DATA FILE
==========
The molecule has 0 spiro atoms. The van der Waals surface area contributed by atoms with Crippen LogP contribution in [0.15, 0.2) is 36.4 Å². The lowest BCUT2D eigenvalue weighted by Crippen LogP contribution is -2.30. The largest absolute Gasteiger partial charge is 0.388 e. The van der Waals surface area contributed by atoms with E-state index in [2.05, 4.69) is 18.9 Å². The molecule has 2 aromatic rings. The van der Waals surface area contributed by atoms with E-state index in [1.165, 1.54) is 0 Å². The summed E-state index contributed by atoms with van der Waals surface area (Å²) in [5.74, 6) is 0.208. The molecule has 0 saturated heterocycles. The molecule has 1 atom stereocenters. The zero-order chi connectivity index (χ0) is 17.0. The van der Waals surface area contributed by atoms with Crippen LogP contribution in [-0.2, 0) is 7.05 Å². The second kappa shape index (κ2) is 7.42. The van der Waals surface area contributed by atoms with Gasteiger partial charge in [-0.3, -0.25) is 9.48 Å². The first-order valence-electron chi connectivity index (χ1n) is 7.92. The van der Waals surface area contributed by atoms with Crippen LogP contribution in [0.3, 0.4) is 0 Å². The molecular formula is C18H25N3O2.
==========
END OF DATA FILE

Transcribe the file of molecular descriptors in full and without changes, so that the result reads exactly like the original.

The molecule has 0 spiro atoms. The van der Waals surface area contributed by atoms with Crippen LogP contribution in [0.15, 0.2) is 36.4 Å². The lowest BCUT2D eigenvalue weighted by Crippen LogP contribution is -2.30. The largest absolute Gasteiger partial charge is 0.388 e. The van der Waals surface area contributed by atoms with E-state index in [2.05, 4.69) is 18.9 Å². The molecule has 2 aromatic rings. The van der Waals surface area contributed by atoms with E-state index in [1.165, 1.54) is 0 Å². The summed E-state index contributed by atoms with van der Waals surface area (Å²) in [5.74, 6) is 0.208. The molecule has 0 saturated heterocycles. The molecule has 1 atom stereocenters. The zero-order chi connectivity index (χ0) is 17.0. The van der Waals surface area contributed by atoms with Crippen LogP contribution in [-0.2, 0) is 7.05 Å². The second kappa shape index (κ2) is 7.42. The van der Waals surface area contributed by atoms with Gasteiger partial charge in [-0.3, -0.25) is 9.48 Å². The first-order valence-electron chi connectivity index (χ1n) is 7.92. The van der Waals surface area contributed by atoms with Crippen LogP contribution in [0.3, 0.4) is 0 Å². The molecular formula is C18H25N3O2.